"I think the real factor is that those two bombings used conventional weapons while the atomic bombings marked the first use of a very new and little understood weapon."

Huh, that's almost the same thing as you said. . .


"By contrast, the atom bomb was, by and large, a PR operation. "This is what we have, back the F--- down!" That was supposed to carry around the world, so many, many more people are aware of it. Not to mention the fact that the conventional bombing of the two German cities used millions of little bombs, whereas the japanese bombings used one BIG bomb. And if there's anything consistent about America, it's that we appreciate more the concept of ONE BIG over many little."

Wow! It's like we're saying the same things here, except that I'm choosing not to blame pacifists.

jonas 11 years, 7 months ago

Still, though, why the 61st aniversary? If you want it to retain meaning, every decade is probably just about right.

By the way, Japan was less barbarically aggressive as it was manifest-destiny imperialistic, and it largely viewed the USA as a threat to it because of our gunboat diplomacy in forcing it to resume trade with us 60 years prior, and, of course, our growing industrialized power and size. Not to say that their treatment of their foes, serfs, and prisoners of war were good or proper, because they certainly were not, and the way the war ended was certainly the best of the alternatives.

jonas 11 years, 7 months ago

Wow, enforcer, what a downer of an article. Well, luckily, I'm already learning Japanese, and plan on learning Mandarin over the next couple years.

I suppose our govt. COULD learn to balance it's budget and cut down on it's expenses. . . .!DVVc3BQngJWKnPfyYMVrtJAg50tdPw1PmrCmko9a4ztr14yCHkMIFIVETjPxHfI4YUwIYCnfiSzg06rd2i3SCzxYAcM8W/vash%20laughing.gif?dc=4675401830455813961

We're doomed.

bjamnjm 11 years, 7 months ago

Thank you Enforcer, I already forwarded that link to some friends. The A bombs were dropped to end the war with Japan and to make the Soviet Union aware that they'd better not move on Japan. We were barely allies with the Soviets in WWII. One reason we invaded Europe was so there'd be an army to stop the Soviets from taking all of Europe after Germany was defeated. Those atomic bombs were the salvation of hundreds upon thousands of our soldiers who were sure to die in an invasion of the Japanese main islands. Those soldiers rejoiced and celebrated when the atomic bombs were dropped b/c it meant they got to live. If anyone has the chance, ask a WWII vet. who fought in the Pacific what they think of the atomic bombing of Japan. I regret the bombings took place, however, I believe it was necessary.

just_another_bozo_on_this_bus 11 years, 7 months ago

"Japan was already defeated and dropping the bomb was completely unnecessary." -- Dwight D. Eisenhower, Supreme Commander of the Allied Forces in Europe and future president of the United States.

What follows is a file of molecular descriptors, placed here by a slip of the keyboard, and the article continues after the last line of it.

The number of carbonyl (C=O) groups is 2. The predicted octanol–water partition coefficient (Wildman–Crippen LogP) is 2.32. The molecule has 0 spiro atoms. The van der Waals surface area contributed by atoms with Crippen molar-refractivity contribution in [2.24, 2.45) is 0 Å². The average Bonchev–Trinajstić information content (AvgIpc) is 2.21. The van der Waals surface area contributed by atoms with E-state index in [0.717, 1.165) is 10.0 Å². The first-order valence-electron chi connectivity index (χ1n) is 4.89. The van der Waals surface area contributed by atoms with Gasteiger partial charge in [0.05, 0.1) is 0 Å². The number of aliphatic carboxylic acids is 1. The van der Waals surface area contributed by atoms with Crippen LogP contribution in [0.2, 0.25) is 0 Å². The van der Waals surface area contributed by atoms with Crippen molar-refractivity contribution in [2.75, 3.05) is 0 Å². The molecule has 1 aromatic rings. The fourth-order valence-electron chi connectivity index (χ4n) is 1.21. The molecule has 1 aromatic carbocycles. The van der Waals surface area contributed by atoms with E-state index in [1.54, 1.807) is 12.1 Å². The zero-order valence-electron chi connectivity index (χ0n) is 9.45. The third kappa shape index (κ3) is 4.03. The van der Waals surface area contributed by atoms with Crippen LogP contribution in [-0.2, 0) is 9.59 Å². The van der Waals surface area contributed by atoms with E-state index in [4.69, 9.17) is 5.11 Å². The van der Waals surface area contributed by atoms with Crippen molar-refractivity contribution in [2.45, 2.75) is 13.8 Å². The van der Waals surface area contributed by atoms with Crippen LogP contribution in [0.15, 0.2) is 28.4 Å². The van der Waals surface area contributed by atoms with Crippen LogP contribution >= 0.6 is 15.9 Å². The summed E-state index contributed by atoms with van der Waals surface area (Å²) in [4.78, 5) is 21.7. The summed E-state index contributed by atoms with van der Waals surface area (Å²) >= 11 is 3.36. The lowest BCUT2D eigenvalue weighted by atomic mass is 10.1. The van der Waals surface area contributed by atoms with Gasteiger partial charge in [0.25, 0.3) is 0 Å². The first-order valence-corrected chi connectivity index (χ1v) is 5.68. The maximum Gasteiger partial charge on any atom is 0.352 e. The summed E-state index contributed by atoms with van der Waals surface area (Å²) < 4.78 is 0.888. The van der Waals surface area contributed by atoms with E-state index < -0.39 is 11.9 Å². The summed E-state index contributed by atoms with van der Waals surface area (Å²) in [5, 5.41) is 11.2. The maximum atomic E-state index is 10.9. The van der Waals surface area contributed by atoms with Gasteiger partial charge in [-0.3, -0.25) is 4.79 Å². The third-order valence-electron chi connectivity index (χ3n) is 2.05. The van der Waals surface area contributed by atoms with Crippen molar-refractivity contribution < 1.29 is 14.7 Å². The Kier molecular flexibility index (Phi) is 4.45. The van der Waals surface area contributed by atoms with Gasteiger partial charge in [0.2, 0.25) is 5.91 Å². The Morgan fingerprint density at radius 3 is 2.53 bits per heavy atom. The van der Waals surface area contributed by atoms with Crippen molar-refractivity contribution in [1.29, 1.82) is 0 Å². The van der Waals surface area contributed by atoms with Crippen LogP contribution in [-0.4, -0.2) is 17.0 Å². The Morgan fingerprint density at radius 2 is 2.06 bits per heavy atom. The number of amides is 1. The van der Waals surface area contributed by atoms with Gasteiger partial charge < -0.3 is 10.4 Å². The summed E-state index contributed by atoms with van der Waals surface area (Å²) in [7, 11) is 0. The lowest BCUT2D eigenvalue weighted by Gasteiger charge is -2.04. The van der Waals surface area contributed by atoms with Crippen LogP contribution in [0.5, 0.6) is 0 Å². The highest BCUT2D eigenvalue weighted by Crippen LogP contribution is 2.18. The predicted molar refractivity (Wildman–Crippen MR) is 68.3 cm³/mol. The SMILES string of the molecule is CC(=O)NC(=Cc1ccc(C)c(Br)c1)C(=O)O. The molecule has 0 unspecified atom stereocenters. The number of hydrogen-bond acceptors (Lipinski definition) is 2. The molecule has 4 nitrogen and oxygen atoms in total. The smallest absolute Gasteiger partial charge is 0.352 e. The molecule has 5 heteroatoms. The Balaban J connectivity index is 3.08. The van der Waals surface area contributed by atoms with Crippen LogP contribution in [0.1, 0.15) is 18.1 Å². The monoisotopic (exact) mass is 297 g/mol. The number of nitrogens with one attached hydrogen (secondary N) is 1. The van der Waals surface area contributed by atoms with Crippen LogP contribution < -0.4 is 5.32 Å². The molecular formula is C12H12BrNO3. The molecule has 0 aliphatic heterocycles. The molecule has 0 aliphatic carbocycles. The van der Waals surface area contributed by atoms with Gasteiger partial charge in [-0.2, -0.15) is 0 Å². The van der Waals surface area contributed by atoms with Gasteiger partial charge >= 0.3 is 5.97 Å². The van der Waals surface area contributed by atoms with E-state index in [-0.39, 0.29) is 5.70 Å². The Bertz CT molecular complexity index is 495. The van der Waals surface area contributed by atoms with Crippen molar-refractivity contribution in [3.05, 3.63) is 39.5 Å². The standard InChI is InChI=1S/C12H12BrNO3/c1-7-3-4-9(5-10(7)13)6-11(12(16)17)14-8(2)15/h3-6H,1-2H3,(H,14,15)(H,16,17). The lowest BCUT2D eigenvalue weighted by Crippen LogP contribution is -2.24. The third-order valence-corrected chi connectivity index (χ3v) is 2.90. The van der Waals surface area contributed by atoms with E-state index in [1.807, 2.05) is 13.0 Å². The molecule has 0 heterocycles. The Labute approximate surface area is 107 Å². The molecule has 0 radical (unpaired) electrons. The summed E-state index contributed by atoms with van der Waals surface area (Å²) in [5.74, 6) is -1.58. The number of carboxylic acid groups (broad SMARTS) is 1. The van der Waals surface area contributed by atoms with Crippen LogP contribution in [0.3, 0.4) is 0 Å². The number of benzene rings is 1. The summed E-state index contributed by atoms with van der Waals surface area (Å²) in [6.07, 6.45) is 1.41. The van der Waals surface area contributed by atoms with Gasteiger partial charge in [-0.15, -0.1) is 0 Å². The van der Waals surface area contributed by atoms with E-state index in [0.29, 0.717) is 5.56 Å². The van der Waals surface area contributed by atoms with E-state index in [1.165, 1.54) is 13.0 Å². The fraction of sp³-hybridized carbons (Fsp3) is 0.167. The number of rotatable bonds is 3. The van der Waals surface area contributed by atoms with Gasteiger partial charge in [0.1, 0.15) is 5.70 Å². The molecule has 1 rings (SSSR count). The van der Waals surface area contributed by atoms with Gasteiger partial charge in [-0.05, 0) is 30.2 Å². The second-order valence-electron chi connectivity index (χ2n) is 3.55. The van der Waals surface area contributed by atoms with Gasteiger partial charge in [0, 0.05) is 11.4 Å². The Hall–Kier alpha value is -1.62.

"The Japanese position was hopeless even before the first atomic bomb fell because the Japanese had lost control of their own air." -- Henry H. Arnold, Commanding General of the U.S. Army Air Forces

"The Japanese had, in fact, already sued for peace. The atomic bomb played no decisive part, from a purely military point of view, in the defeat of Japan." --Chester W. Nimitz, Commander in Chief of the U.S. Pacific Fleet

"The use of [the atomic bombs] at Hiroshima and Nagasaki was of no material assistance in our war against Japan. The Japanese were already defeated and ready to surrender." -- Admiral William D. Leahy, Chief of Staff to President Truman

jonas 11 years, 7 months ago

Seriously, though, if we hadn't dropped the A-Bomb on Japan, would Akira have even been made? What a lesser world that would be; the face of modern Anime could be totally different today! Surely that was worth the lives of some 150,000 nihonjin, ne?

badger 11 years, 7 months ago

bozo -

Don't you be confusing the issue with a bunch of whining from those milksop pacifists.

Everyone knows Eisenhower was pretty ignorant on military issues and just parroted what he heard on NPR.

jonas 11 years, 7 months ago

What's a nansai? Never heard that one.

jonas 11 years, 7 months ago

conservativeman: I don't recall where I claimed the japanese were pleasant, as they weren't. I merely said that the japanese were highly civilized people, who viewed themselves as the true descendents of the gods, with an emperor who was the son of heaven, and thus they were inately superior to everyone around them, and thus fit to rule and/or enslave the rest of Asia, and then vie for an elite position in the greater world order, in direct competition with the great countries in the west. That was what I meant about manifest destiny, and if that was thought of to be considered smurfish, then I guess we in the USA were awfully smurfish as well as we pushed westward, capturing and killing the indiginent inhabitants of North America that we felt we were superior to in order to take their land. How cute!